Cereals agency told to release maize to millers

The cereals board has been ordered to release one million bags of maize to millers to cushion the public from the rising cost of flour.

Agriculture Cabinet Secretary Willy Bett said the maize will be sold to millers at a cost of Sh2,500 in North Rift, South Rift, Kakamega and Kisumu.

He further allayed fears of shortage of Maize saying there is enough stock at the National Cereals and Produce Board (NCPB) depots, and that most farmers were holding the grain for speculation purposes so as to sell it at a higher price.

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“We have resolved that one million-90kg bags of maize should be released to address the shortage that has seen the prices of flour go up by Sh4,” Mr Bett told the National Assembly Committee on Agriculture.

The CS said there were farmers holding into thousands of bags of cereals and the country is not in shortage.

On Tuesday NCPB Managing Director Newton Terer said the board had 2.2 million bags of maize in its stores, which he said is enough to take the country for about a month.

Mr Terer said the board has 1.8 million bags of good quality maize in its stores, part of which will be released for sale to address the shortage and stabilise market prices.

On Tuesday appearing before the National Assembly Public Investment Committee, Mr Terer was quoted telling MPs that there are over 400,000 bags of bad maize in their stores, which it was planning to dispose off.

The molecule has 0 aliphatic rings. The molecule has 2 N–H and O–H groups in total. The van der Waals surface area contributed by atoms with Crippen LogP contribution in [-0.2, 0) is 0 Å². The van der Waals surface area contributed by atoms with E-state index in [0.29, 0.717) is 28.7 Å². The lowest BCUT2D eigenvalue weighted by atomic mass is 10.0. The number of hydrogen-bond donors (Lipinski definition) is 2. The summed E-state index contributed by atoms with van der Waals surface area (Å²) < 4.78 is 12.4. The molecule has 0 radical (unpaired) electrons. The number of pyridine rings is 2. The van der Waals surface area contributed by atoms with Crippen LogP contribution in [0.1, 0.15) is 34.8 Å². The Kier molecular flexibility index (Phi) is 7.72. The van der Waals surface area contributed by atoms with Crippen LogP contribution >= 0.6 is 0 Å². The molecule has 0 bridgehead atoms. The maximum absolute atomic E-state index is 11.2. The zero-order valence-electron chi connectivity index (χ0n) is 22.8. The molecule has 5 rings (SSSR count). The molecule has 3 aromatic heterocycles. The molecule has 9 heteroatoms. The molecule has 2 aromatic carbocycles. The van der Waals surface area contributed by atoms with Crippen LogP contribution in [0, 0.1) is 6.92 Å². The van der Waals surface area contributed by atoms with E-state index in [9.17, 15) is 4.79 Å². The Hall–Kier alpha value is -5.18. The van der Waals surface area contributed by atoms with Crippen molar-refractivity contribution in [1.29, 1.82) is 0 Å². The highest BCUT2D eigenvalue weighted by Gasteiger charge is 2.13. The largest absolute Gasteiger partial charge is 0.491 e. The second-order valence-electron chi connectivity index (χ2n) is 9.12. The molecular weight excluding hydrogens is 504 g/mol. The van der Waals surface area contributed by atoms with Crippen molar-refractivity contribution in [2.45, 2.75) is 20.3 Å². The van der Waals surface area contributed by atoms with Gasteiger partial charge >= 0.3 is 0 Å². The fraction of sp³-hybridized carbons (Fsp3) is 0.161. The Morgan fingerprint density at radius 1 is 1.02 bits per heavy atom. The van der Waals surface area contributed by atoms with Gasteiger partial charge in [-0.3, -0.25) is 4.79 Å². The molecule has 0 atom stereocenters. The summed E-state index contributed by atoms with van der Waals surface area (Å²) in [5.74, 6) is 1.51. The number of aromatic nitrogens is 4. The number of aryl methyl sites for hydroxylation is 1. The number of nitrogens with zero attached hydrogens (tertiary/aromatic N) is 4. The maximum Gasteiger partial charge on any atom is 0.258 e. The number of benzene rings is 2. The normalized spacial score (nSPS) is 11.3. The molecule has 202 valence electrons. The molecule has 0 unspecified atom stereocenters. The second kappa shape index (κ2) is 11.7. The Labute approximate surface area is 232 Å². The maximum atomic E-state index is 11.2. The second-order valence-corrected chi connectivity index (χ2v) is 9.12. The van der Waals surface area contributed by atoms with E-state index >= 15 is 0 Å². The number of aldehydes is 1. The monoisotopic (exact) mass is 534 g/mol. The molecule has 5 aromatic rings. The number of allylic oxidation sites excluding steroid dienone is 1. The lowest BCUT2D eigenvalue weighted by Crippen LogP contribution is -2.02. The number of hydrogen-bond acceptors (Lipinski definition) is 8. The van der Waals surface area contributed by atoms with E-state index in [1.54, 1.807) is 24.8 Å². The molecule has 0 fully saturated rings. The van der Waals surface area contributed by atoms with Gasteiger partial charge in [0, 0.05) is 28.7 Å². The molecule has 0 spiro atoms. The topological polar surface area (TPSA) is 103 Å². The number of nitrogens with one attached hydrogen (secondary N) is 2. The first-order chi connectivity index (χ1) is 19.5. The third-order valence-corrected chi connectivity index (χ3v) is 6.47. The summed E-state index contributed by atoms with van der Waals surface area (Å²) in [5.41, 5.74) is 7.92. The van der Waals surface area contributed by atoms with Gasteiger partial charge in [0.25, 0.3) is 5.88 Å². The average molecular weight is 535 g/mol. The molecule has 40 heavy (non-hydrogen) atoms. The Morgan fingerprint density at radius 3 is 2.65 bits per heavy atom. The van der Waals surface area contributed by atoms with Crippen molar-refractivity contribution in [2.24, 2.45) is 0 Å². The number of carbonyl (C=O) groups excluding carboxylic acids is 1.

CATEGORISED MAIZE

“The board recently categorised maize that had been in its storage for years into various grades to suit different uses that include human consumption and animal feed. None of the maize was contaminated with aflatoxin,” said Terer in an advertisement in local dailies.

The NCPB boss reacting to reports that appeared in a section of the media, maintained that the maize in their silos was not contaminated with aflatoxin.

He clarified that the maize earmarked for sale is not bad but only that its quality had deteriorated.

“Over time, some of the maize stored in the silos may deteriorate. When this happens, the organisation downgrades the affected maize, which may be disposed of or sold for animal feed processing and other uses depending on the grade,” he said.

He explained that the Strategic Food Reserve Oversight Board in August last year approved the sale of 2.3 million bags of maize adding that most of the stock had been sold.

“Currently, 434,000 bags of the said maize has been sold and is awaiting collection,” he said.

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